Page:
However, rather than putting accounting professionals at risk, experts say automation is transforming the industry in positive ways and creating greater demand for candidates with analytical skills to provide deeper business insights.
The impact of automation
Analysis from Accenture predicts robotics will automate or eliminate up to 40% of transactional accounting work by 2020. KPMG Australia recently partnered with IBM Australia to use the technology giant’s Watson supercomputer for large company audits and PwC has also recently implemented a robo-auditor, called RON, on a recent client project.
RON analyses millions of transactions, relationships and patterns in moments, even interpreting the results, before flagging interesting findings to the team to explore,” explains Sue Horlin, Human Capital Leader at PwC Australia. “In effect, technological innovations are freeing up our skilled workforce to spend their time on higher-risk aspects of the audit and provide more insight and analysis than ever before.”
PwC Australia employs more than 7,000 people and Horlin says automation is creating more time to look at the bigger commercial picture. “Automation of data processing means we now analyse more than 100 billion lines of client data each year, allowing our teams to spend more of their effort on interpreting data and providing deeper insights to clients, rather than performing manual testing.”
Horlin adds that an increase in technology is also creating a greater need to secure and review the IT systems that manage financial data. “The growth of risk assurance is testament to the opportunity in the market for IT controls and digital trust, which has seen us hire more people with IT and data analytic skills,” she says. “For example, we now have a drone team in assurance who recently used the technology to do a stock take on a vast and very remote cattle station.”
Trends across the industry
The latest SEEK data shows that job ads grew across a range of roles in the accounting industry in May compared to the same time last year. Job ads for compliance and risk roles, for example, were up by 72% year-on-year. “There is a strong appetite for these roles in the market as they provide an extra means of mitigating risk,” says Rachel Morton, Principal Consultant with recruitment firm Marshall McAdam.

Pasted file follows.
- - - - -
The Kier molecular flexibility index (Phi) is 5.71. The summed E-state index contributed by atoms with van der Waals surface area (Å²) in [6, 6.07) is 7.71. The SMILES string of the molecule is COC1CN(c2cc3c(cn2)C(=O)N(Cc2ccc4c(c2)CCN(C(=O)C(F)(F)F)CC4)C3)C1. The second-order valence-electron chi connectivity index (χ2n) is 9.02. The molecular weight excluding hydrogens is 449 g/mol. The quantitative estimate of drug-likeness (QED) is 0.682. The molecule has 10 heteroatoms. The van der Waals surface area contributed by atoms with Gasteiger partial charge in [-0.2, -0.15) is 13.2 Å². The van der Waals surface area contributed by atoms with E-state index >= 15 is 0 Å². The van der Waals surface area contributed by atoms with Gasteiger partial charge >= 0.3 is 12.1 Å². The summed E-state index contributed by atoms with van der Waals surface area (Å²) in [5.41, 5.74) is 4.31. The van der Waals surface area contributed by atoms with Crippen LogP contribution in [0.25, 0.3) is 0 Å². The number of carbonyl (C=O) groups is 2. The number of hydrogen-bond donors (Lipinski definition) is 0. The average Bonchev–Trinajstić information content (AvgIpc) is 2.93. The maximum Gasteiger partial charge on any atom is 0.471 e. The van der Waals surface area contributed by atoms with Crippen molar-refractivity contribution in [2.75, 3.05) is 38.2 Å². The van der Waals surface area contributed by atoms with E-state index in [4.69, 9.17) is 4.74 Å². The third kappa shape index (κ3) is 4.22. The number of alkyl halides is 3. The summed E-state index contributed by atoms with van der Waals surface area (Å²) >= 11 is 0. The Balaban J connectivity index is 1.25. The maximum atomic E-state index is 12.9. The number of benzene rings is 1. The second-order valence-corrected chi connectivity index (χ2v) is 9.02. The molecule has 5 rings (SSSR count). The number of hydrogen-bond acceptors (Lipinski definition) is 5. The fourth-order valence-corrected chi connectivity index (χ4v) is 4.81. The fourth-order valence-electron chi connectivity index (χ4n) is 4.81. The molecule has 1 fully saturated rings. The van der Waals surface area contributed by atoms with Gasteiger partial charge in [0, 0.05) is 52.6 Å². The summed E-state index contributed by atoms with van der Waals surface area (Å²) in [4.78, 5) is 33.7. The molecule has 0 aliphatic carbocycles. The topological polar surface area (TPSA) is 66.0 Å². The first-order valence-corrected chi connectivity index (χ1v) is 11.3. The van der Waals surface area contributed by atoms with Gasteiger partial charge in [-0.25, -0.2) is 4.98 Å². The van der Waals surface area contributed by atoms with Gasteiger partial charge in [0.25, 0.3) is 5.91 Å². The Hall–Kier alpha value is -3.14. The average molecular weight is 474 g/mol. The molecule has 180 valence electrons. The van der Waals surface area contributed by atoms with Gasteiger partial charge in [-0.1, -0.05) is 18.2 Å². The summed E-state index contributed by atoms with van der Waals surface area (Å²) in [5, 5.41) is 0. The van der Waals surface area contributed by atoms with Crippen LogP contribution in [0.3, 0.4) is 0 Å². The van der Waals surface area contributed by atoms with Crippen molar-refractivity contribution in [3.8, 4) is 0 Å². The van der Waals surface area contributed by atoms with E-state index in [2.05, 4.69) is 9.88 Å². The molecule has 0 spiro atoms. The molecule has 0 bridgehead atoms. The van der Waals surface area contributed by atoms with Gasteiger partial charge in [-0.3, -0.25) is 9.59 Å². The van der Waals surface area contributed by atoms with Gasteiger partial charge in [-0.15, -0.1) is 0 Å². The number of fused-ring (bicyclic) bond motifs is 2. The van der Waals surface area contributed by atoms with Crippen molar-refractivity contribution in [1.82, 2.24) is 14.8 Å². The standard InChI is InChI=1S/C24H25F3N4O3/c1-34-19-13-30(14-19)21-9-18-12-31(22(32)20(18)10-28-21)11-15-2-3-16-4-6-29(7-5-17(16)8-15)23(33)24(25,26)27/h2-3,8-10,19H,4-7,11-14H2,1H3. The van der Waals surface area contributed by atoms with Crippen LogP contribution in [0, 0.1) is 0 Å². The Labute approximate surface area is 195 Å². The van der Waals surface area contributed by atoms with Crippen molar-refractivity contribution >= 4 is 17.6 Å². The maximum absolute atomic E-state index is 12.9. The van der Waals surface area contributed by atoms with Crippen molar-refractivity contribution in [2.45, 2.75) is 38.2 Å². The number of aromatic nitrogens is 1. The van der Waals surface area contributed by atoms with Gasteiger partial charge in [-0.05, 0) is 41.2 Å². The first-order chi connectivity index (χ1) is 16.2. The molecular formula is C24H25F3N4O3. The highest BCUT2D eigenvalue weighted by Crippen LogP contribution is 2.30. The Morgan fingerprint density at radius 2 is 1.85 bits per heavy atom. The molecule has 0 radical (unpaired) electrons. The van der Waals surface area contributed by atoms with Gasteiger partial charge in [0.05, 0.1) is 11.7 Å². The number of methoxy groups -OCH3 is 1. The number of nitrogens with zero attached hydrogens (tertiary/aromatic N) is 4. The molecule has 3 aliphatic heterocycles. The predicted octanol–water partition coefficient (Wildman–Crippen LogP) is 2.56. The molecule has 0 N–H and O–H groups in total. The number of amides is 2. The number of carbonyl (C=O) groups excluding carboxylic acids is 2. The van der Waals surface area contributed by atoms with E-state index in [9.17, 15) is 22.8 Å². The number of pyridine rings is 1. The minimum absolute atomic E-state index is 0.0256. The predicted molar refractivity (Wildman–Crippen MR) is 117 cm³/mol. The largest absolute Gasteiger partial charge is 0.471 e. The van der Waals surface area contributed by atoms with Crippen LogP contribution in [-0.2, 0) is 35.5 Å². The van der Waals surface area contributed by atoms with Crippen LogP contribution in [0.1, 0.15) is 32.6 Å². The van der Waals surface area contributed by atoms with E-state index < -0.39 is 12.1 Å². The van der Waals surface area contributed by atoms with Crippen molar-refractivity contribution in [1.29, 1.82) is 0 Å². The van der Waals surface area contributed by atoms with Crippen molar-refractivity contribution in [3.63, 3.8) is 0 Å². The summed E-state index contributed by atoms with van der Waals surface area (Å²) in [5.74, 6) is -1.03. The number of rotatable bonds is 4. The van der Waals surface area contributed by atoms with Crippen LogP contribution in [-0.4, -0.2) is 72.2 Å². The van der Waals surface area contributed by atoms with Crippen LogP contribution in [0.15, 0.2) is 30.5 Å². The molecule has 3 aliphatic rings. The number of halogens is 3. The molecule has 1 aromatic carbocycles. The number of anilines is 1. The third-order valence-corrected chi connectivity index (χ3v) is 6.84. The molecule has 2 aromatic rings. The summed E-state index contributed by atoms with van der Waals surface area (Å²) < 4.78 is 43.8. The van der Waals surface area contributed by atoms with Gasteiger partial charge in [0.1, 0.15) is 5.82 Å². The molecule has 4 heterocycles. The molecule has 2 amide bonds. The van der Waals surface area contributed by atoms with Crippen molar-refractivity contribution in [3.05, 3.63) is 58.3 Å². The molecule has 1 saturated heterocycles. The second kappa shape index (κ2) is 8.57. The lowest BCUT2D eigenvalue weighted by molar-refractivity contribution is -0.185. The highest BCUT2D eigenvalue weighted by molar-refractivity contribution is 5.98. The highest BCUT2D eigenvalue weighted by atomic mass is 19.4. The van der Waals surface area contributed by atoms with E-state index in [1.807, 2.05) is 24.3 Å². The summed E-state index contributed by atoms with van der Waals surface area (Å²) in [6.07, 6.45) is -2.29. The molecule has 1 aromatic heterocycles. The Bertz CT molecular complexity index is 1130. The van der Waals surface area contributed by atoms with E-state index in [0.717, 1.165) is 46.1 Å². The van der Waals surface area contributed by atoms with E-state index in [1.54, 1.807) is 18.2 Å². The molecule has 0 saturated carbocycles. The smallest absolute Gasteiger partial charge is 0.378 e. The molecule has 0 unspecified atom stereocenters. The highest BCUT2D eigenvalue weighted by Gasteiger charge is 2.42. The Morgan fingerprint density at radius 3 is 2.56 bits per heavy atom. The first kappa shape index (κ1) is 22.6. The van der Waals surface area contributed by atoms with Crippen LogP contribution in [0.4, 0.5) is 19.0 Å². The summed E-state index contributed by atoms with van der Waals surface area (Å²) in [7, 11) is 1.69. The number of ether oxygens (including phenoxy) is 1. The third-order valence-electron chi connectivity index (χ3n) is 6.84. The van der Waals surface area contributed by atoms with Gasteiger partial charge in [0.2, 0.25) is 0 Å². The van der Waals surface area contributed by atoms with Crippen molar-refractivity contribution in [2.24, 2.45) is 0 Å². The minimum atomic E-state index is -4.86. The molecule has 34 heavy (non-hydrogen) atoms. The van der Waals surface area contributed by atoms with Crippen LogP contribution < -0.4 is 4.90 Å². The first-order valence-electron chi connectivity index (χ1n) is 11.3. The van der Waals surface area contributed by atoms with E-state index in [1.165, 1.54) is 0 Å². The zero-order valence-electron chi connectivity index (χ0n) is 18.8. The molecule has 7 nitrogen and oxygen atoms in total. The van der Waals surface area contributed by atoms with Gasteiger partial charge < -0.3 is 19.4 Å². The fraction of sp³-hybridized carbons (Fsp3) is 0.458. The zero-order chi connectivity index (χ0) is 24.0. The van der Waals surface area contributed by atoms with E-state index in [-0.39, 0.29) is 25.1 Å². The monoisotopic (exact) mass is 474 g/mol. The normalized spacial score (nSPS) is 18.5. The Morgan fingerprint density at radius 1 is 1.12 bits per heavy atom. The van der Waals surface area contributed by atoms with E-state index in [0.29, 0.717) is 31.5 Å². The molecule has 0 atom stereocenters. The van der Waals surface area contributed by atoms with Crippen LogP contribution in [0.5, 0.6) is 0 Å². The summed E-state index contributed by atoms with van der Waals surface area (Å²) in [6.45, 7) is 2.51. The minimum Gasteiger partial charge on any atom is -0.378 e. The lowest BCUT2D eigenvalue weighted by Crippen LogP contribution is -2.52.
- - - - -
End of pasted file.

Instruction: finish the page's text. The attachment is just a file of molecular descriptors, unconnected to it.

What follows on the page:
Mark Hetherington, Manager - Finance Commerce at Robert Walters, adds that risk and compliance is a growing focus for businesses. “The increasing level of scrutiny around governance and controls within business, as well as new legislation coming in to play, driven the demand for these roles,” he says.
Job ads for payroll grew by 10% year-on-year while systems accounting and IT audit grew by 67%. Meanwhile, job ads for financial managers and controllers grew by 17%. “This is a reflection of a confident job market and an increase in hiring trends generally,” says Hetherington. “Historically, this has been a hard level for candidates to move in and out of with a limited amount of options, but with an increasingly confident market there are now more opportunities at these senior levels.”
Some areas of the accounting industry experienced a year-on-year decline in May. Insolvency and corporate recovery was down by 10% and bookkeeping and small practice accounting declined by 16%. Hetherington notes that this may be due to technological advancements in finance. “New user-friendly cloud-based accounting software is making it easier for smaller business to trade, whereas traditionally they would require a bookkeeper,” he says.
Attracting top talent
When it comes to attracting the best accounting candidates, Hetherington says employers require a smooth recruitment process. “It can reflect on a business in negative ways if the recruitment process or feedback is heavily delayed,” he says. “Potential employees also want know that your business is a good place to work, so highlight your culture and promote work-life balance.”
Morton suggests that employers focus on the skills required for the role rather than specific industry experience. “Be open minded and look skills of an individual rather than a sector,” she says.
Horlin explains that PwC aims to attract candidates from a wide talent pool.“To help us attract the best talent, we hire a mix of undergraduates, graduates and post graduates across all degree disciplines, experienced hires, and people without formal qualifications,” she says.
Across our business today, our people are predictors, writers of algorithms, critical thinkers, entrepreneurs, business builders, communicators, scientists and change makers,” adds Horlin. “Some have degrees in mathematics, sciences, engineering, technology, marketing, business and finance related fields, and others are highly skilled people with no degree at all. The common threads for all the tasks we perform are relationship skills, communication skills, global acumen, agility and being open to change.”
With technology taking on more transactional accounting functions, competition for talent with analytical skills and strong business acumen may soon get even stronger.